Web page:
“There’s this tenacity of Brian’s. He has such a sense of what’s right and wrong and a love of the law that he doesn’t vary from. Whether it’s closing a house or giving a landlord violations, it has to stand up in court. When we got to the decision of changing attorneys, I liked his sense of community, that he was a Pat-Med graduate and there was a family connection [of over 100 years in Patchogue].” 

Egan said his mother’s family had a scouting history that went back over 70 years and proceeded to hand over a 1948 Patchogue Advance article that included his grandfather Harold Gardner, who owned a shoe store in Patchogue Village, taking the reins as publicity chair for Troop 143. Gardner’s son Donald, Egan’s uncle, was mentioned as the winner among the Tenderfoot Scouts in a wood-chopping contest.

“My mother was my Cub Scout master, highly unusual for that time,” he said of his scouting era from elementary through high school.

“Some of my best memories included going to Camp Yawgoog, an 1,800-acre wilderness scout camp in Rockville, R.I. It’s on a beautiful, natural clear lake. There’s no light pollution and we would sit there and could identify hundreds of stars. I’d go with my parents — we’d take a ferry trip and slept in big military tents and were taught science skills.”

Egan’s push towards a law career began with his grandfather on the Egan side. “He was a typical Irish barrister from the Bronx with a booming voice,” he recalled. “My uncle, who worked for a local garage, backed up my grandfather’s car that was there for repairs, destroyed it and my grandfather complained to the garage owner. When [the garage owner] put the blame on my uncle, my grandfather pointed out that he was the employee who damaged it. He won the argument, the garage paid for the damages, and that was a real eye-opener for me regarding the law.”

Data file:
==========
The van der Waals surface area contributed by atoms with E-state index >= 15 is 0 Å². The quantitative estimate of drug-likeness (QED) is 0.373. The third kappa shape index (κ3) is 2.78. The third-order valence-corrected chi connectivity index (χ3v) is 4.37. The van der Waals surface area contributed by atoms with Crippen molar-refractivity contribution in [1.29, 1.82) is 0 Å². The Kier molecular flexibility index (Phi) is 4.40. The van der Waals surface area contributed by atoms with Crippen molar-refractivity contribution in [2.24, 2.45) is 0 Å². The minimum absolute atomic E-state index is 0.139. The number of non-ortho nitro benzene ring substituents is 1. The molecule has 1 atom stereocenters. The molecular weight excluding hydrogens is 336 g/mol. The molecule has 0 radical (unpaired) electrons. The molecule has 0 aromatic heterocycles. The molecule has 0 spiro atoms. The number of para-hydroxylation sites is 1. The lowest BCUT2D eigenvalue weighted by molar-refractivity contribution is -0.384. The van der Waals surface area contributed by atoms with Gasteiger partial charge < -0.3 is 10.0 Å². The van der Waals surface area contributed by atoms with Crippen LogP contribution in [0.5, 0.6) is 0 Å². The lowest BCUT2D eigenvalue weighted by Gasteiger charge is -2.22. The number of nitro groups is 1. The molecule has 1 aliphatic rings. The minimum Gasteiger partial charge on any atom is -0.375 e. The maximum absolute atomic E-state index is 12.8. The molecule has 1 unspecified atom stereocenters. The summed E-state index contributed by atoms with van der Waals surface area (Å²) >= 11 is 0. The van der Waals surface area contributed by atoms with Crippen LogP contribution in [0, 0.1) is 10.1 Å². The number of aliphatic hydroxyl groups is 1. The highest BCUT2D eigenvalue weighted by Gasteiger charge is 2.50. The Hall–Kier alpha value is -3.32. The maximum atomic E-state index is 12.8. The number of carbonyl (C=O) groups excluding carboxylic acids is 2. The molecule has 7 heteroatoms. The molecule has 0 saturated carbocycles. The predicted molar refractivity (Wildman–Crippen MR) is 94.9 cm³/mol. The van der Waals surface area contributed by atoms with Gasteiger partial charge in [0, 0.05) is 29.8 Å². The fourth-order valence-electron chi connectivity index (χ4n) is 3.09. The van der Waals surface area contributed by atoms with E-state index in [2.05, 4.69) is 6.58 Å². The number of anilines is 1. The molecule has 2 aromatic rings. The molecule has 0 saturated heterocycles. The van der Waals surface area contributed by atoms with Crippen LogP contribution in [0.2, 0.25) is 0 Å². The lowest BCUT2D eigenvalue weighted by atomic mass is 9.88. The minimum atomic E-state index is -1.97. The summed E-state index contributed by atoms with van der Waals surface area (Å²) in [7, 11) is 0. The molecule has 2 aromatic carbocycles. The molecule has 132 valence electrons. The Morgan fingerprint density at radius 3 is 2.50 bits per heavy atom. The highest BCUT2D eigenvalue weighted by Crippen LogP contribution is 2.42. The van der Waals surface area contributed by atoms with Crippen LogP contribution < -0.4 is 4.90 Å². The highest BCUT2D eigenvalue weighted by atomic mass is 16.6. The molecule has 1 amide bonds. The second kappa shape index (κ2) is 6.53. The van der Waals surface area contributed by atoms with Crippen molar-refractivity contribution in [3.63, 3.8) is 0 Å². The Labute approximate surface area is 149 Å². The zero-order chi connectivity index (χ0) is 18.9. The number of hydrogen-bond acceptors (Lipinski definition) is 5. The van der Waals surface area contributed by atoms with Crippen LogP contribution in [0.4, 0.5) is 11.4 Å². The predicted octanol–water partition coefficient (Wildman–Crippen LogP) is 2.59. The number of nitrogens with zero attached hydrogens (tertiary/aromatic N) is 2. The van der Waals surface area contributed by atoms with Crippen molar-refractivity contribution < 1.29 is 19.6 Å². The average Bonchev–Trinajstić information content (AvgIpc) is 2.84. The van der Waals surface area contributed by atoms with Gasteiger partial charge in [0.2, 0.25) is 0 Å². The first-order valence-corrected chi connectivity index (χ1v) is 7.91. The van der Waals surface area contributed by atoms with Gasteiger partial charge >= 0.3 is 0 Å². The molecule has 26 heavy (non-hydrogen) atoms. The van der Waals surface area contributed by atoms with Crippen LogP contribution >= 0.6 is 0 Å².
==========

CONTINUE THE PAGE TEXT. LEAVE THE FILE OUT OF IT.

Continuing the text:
Not surprisingly, Egan earned a Bachelor of Arts in history, and a minor in political science from Misericordia University; he attended St. John’s University School of Law, graduating with a juris doctor degree in 1999. During law school, he clerked for New York State Justice of the Supreme Court William L. Underwood, who Egan credits as a generous mentor. After a couple of law stints, including Pelletreau and Pelletreau LLP in Patchogue as its youngest partner, he established Egan & Golden LLP in 2006 with partner Karen Golden in Patchogue and East Hampton. 

Egan has concentrated on commercial litigation, business law and municipal law and has been appointed by various justices of the New York State Supreme Court to serve as a referee and receiver in a variety of complex commercial and real estate matters. 

Suffolk Boy Scouts Trailblazer District director Kim Taylor said when Egan, a Life Scout, was suggested for the award, “it was unanimous that he should be the recipient, hands down.” 

“It was a surprise to me,” said Egan. 

There are probably a thousand good deeds Egan has performed affecting people’s lives, but he shared a short list. He and his wife Jennine support the Long Island Bulldog Rescue Club (they have two, Mabel and Spencer); he performs pro bono work for animal rescue; teaches classes to other lawyers, and is active in supporting charities in Patchogue. 

Success, he said, is never accomplished just by oneself. 

“I credit my wife Jennine first, then my family, Karen [Golden] and the lawyers here, and my friends,” he said.

Oh, and his two bulldogs are in there, too.